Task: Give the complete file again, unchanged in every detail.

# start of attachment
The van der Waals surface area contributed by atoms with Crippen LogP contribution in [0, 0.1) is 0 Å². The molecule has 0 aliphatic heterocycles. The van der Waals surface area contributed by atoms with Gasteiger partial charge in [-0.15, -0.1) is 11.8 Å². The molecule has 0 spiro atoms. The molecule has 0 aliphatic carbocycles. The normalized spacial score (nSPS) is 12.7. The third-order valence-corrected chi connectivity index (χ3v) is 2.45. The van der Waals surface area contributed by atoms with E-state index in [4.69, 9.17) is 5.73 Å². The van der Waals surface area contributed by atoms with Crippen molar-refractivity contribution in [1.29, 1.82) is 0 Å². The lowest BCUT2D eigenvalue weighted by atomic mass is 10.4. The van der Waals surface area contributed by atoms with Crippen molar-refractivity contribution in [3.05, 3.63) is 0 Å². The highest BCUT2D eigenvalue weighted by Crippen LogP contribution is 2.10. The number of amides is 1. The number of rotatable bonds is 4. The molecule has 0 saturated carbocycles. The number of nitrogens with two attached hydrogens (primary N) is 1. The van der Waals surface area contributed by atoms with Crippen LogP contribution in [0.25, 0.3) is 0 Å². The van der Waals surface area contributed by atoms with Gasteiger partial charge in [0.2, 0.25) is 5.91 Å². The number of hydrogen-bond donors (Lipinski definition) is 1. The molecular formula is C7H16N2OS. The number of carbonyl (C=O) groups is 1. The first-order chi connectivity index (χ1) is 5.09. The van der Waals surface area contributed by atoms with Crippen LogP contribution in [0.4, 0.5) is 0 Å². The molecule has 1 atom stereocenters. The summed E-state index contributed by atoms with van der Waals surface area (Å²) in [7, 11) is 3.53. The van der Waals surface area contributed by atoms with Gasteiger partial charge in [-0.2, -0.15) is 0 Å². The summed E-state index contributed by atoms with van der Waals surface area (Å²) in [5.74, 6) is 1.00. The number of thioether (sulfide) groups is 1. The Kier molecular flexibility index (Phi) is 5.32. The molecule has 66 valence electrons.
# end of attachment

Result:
The van der Waals surface area contributed by atoms with Crippen LogP contribution in [0, 0.1) is 0 Å². The molecule has 0 aliphatic heterocycles. The van der Waals surface area contributed by atoms with Gasteiger partial charge in [-0.15, -0.1) is 11.8 Å². The molecule has 0 spiro atoms. The molecule has 0 aliphatic carbocycles. The normalized spacial score (nSPS) is 12.7. The third-order valence-corrected chi connectivity index (χ3v) is 2.45. The van der Waals surface area contributed by atoms with E-state index in [4.69, 9.17) is 5.73 Å². The van der Waals surface area contributed by atoms with Crippen molar-refractivity contribution in [1.29, 1.82) is 0 Å². The lowest BCUT2D eigenvalue weighted by atomic mass is 10.4. The van der Waals surface area contributed by atoms with Crippen molar-refractivity contribution in [3.05, 3.63) is 0 Å². The highest BCUT2D eigenvalue weighted by Crippen LogP contribution is 2.10. The number of amides is 1. The number of rotatable bonds is 4. The molecule has 0 saturated carbocycles. The number of nitrogens with two attached hydrogens (primary N) is 1. The van der Waals surface area contributed by atoms with Crippen LogP contribution in [0.25, 0.3) is 0 Å². The van der Waals surface area contributed by atoms with Gasteiger partial charge in [0.2, 0.25) is 5.91 Å². The number of hydrogen-bond donors (Lipinski definition) is 1. The molecular formula is C7H16N2OS. The number of carbonyl (C=O) groups is 1. The first-order chi connectivity index (χ1) is 5.09. The van der Waals surface area contributed by atoms with Crippen LogP contribution in [0.4, 0.5) is 0 Å². The molecule has 1 atom stereocenters. The summed E-state index contributed by atoms with van der Waals surface area (Å²) in [7, 11) is 3.53. The van der Waals surface area contributed by atoms with Gasteiger partial charge in [-0.2, -0.15) is 0 Å². The summed E-state index contributed by atoms with van der Waals surface area (Å²) in [5.74, 6) is 1.00. The number of thioether (sulfide) groups is 1. The Kier molecular flexibility index (Phi) is 5.32. The molecule has 66 valence electrons.